A new encryption standard for Internet of Things (IoT) should help advance security for these connected devices in businesses, manufacturers, critical infrastructure, and other sectors running this equipment.
But many of these devices continue to lag behind in cybersecurity functions and practices.
On Feb. 7, the National Institute of Standards and Technology (NIST) announced it had selected a group of cryptographic algorithms, known as Ascon, to be the formal encryption standard for “lightweight” electronic devices and their communications. The standard should help devices makers and their customers better secure the data and devices from attackers increasingly targeting operational technology even though such devices have limited processing power and storage.
The algorithms allow encryption protections for even the smallest devices, NIST computer scientist Kerry McKay said in the announcement of the standard.
“The world is moving toward using small devices for lots of tasks ranging from sensing to identification to machine control, and because these small devices have limited resources, they need security that has a compact implementation,” she said. “These algorithms should cover most devices that have these sorts of resource constraints.”
Why IoT Is Exploding
Connected devices in business and industrial settings are a rapidly growing application driven by two major forces over the past three years. Initially, the pandemic spurred the need to support remote operations, while the current concerns of a recession are pushing companies to automate operations using connected devices.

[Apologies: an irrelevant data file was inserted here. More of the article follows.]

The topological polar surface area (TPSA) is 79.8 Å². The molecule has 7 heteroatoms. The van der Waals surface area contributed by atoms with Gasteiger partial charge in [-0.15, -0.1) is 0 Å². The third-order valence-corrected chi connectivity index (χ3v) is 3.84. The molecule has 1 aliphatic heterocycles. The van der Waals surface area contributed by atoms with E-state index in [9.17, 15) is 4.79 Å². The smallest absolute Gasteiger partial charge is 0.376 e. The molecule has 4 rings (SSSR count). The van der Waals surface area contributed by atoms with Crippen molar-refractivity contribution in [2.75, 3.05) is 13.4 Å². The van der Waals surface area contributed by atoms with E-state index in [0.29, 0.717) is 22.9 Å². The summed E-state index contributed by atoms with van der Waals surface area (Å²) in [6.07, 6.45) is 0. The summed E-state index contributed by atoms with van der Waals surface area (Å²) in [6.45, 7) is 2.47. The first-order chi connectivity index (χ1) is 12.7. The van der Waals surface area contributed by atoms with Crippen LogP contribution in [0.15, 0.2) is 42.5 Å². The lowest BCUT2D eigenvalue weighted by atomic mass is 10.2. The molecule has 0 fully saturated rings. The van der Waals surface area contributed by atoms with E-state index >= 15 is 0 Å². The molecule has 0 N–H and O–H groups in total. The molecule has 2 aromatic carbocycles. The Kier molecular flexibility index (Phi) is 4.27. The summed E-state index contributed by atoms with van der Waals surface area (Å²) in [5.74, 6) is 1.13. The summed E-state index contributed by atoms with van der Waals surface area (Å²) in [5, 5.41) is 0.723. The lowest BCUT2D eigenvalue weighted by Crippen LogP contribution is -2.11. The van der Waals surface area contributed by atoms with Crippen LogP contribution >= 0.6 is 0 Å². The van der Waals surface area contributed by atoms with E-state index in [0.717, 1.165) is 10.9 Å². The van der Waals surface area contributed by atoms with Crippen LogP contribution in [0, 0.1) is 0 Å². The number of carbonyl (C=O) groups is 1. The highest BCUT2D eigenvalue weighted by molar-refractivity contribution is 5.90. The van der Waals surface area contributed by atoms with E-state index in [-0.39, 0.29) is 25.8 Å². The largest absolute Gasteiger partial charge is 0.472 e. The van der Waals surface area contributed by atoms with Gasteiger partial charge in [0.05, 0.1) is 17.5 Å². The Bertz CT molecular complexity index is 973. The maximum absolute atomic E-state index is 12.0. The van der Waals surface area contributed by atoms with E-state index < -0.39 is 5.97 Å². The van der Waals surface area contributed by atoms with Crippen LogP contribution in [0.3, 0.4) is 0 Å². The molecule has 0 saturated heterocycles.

For example, the Industrial Internet of Things (IIoT) — an umbrella term for connected devices that monitor and control physical systems and industrial processes — is predicted to grow dramatically. The number of industrial IoT connections — a measure of the number of devices deployed — is expected to more than double to 36.8 billion in 2025, up from 17.7 billion in 2020, according to Juniper Research.
However, the massive growth also brings a massive attack surface area. Vulnerabilities in the so-called Extended Internet of Things (XIoT), which includes both devices and the systems that manage those devices, jumped 57% in the first half of 2022 continuing a dramatic rise from the prior year. On the enterprise side, security researchers demonstrated 63 exploitable vulnerabilities in a variety of connected devices at this year’s Pwn2Own, such as printers and network-attached storage.
Meanwhile, enterprise and industrial IoT devices and systems are often used for decades without regular updates, unlike conventional IT environments, which are replaced every three to five years and updated regularly in between, says Bill Malik, vice president of infrastructure strategies at cybersecurity firm Trend Micro.
“Right now, tens of thousands of industrial IoT environments are open to the Internet, either through carelessness or a lack of awareness of the risks,” he says. “Many of these systems ship with default passwords, which are rarely changed by the use, and those systems are often incapable of being updated.”
Lightweight — but Not Light — Security
The NIST standard aims to give even low-power devices a base level of cybersecurity by encrypting stored data and communications. The process took several years, starting with 57 candidates in March 2019, which were whittled down to 10 finalists in 2021.